St. Nikolai Velimirovic, The Prologue of Ohrid

External links

Apostle Jude the Brother of the Lord, June 19 (OCA)
Apostle Jude, the Brother of James, June 30 (OCA)
Thaddeus (Jude) the Apostle & Brother of Our Lord (GOARCH)

Judas (Jude) Thaddaeus Lebbaeus

Coptic Orthodox Information

Although a number of the disciples are known by two 1 names, this is the only one who has three names given in the sacred record.

He is called "Judas the son of James" (Luke 6:16; Acts 1:13), but there is no indication as to whether this is one of the other James mentioned in Scripture.

To distinguish him from the other Judas, John carefully adds the remark “not Iscariot” (John 14:22). John wants it clearly understood that this Judas remained devoted to Christ. He must have been of a very different character than the other Judas, for his other names Thaddaeus and Lebbaeus mean something like "dear heart." Apparently both Matthew and Mark avoided the name Judas because of the betrayer who had the same name. Matthew uses Lebbaeus only as an interpretation of Thaddaeus.

In addition, some translators have rendered Judas as the form "Jude." Once again it seems that this is done to avoid any connection with Judas Iscariot.

Characteristics of This Disciple

There are very few references to Judas Thaddaeus in the New Testament beside those that list him as an apostle. In John 14:22 when the apostles were sharing the last Passover with Jesus, Judas Thaddaeus asked Jesus, "But, Lord, why do you intend to show yourself to us and not to the world?" Jesus said to Judas and the other disciples, "If anyone loves me, he will obey my teaching. My Father will love him, and we will come to him and make our home with him." Jesus revealed himself and his mission only to the humble in heart. He wanted them to know that he and his Father would stay close to them and would guide and protect them. Jesus was comforting Judas Thaddaeus and the other apostles, because he knew that the next day he would no longer be with them physically, but would be put to death.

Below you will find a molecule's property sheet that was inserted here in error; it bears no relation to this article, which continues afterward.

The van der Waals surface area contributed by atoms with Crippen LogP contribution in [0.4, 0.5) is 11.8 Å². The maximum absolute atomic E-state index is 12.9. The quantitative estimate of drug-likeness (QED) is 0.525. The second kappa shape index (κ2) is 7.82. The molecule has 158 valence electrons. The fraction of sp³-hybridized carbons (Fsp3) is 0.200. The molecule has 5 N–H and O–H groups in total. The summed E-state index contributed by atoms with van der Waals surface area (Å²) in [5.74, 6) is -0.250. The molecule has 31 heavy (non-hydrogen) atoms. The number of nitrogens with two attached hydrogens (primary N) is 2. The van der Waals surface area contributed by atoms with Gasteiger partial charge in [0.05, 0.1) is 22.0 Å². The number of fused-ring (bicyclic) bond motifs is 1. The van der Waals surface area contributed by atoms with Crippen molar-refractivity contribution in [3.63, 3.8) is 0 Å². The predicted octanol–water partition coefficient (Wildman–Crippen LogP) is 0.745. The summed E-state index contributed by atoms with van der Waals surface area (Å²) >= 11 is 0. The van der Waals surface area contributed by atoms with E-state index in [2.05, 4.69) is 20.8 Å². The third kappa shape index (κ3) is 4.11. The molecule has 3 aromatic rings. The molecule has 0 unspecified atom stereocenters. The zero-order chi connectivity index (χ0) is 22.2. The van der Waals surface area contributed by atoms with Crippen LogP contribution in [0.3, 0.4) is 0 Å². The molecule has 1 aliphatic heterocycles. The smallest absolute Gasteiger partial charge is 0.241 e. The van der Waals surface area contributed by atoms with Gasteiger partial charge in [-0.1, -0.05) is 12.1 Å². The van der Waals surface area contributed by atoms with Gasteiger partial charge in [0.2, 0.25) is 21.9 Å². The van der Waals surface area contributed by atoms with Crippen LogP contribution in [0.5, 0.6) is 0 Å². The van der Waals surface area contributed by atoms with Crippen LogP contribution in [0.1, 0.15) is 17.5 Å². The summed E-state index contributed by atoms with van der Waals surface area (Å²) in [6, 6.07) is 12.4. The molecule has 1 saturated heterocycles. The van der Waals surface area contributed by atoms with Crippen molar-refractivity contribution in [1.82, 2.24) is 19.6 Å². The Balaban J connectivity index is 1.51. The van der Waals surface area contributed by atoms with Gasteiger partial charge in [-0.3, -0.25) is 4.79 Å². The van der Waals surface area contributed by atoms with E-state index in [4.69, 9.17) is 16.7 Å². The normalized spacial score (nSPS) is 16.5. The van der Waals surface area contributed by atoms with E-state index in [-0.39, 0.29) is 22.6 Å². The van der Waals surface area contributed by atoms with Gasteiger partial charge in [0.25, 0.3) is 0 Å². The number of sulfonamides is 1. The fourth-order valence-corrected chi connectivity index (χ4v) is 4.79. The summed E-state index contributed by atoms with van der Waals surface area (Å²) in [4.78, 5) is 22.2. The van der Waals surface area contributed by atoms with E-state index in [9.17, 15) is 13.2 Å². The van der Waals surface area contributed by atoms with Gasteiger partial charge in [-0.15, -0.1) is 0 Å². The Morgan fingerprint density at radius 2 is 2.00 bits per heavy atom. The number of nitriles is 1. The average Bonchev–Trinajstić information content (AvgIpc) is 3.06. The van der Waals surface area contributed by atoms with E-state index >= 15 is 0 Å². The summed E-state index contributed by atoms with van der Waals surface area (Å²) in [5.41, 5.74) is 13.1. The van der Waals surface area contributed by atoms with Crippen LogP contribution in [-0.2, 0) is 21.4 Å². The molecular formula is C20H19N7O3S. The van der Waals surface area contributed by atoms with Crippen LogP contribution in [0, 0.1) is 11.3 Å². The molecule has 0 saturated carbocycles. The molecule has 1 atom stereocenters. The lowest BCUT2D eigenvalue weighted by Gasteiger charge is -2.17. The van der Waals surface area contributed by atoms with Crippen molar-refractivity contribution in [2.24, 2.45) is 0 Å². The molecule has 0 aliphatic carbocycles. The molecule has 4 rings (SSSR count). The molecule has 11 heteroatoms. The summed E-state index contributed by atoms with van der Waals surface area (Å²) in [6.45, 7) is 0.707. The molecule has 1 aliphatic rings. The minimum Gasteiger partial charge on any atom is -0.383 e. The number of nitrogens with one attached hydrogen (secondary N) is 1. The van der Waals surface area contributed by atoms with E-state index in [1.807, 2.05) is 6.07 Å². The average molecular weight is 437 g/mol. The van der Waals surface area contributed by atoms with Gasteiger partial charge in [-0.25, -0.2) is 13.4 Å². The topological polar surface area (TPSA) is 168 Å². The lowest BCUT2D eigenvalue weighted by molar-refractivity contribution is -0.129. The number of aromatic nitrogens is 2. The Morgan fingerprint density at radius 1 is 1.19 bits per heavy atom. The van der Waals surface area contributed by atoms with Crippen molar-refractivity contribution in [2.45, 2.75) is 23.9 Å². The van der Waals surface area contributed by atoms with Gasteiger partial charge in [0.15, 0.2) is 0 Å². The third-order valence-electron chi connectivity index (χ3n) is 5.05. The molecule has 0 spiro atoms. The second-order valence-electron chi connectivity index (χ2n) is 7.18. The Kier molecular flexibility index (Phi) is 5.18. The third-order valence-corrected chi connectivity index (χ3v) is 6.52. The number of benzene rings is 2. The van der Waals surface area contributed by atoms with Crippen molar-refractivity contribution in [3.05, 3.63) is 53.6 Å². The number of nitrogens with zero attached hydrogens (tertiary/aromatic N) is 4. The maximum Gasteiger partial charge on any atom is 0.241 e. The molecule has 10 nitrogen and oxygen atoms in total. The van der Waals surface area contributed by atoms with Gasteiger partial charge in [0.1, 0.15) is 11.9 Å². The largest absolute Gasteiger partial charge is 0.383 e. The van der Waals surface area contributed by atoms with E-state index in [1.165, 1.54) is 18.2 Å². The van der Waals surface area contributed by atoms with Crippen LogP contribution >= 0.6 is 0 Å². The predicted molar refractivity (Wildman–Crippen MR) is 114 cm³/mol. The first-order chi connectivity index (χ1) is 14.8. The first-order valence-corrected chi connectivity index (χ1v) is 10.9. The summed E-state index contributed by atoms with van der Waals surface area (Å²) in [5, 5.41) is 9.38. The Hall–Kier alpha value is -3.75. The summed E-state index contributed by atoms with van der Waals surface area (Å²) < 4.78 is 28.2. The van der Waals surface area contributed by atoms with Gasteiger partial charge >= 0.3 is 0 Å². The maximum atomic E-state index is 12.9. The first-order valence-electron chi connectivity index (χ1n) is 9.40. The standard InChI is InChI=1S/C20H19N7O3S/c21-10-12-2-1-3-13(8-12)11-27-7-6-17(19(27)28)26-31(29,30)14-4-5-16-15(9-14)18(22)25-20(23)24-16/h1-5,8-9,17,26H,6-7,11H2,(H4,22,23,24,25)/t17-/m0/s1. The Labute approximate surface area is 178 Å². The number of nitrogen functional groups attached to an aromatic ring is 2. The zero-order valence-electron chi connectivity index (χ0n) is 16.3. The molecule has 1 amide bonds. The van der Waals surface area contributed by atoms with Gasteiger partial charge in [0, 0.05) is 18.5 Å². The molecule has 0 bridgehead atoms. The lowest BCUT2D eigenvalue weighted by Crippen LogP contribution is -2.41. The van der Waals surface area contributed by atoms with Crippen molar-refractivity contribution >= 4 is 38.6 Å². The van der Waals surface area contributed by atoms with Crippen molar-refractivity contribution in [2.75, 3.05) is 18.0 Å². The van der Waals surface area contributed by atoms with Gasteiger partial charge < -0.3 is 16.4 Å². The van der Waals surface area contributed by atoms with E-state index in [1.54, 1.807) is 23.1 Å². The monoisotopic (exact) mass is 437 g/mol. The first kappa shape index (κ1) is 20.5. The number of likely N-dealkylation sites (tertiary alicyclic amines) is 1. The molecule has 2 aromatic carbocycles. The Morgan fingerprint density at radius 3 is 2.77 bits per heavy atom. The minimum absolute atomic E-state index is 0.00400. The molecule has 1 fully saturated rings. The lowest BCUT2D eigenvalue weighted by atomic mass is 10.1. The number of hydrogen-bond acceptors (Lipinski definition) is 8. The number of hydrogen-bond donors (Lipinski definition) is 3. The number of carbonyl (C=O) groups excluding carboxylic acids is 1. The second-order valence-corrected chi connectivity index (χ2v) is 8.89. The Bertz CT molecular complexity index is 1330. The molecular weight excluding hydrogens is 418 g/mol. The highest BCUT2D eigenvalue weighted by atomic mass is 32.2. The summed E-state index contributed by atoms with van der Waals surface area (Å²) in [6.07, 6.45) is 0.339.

This Judas was a faithful servant of the Lord, for he is listed with the other faithful (Acts 1:13). The Lord blessed those who used his gifts wisely, for they were given to the apostles to establish the early Church throughout the earth. As an apostle loved and prayed for by his Master, Judas was faithful to his responsibilities.

Although some have suggested that Judas Thaddaeus is the writer of the Book of Jude, it seems more likely that the author of this short epistle was Jude "the brother of the Lord." Outside of Scripture, the history of the Church in Armenia claims that it was the Apostles Judas Thaddeus and Nathanael who preached to their country. Armenia eventually became the first country to claim Christianity as its national religion in 301 A.D. But even with this national claim of Christianity, the Armenian government was at first violently opposed to the preaching of Judas Thaddeus and Nathanael and was responsible for putting both to death.

See the attached “Acts of Thaddeus” in Appendix #2 for an account of his work in the Kingdom of Edessa.

The ship in Judas Thaddeus' symbol represents the many missionary journeys which church traditions suggest he took. Sometimes he is symbolized with a club. Legends say he was martyred when he was beaten with a heavy club.

James F. Korthals

Also, see:
Epistle of Jude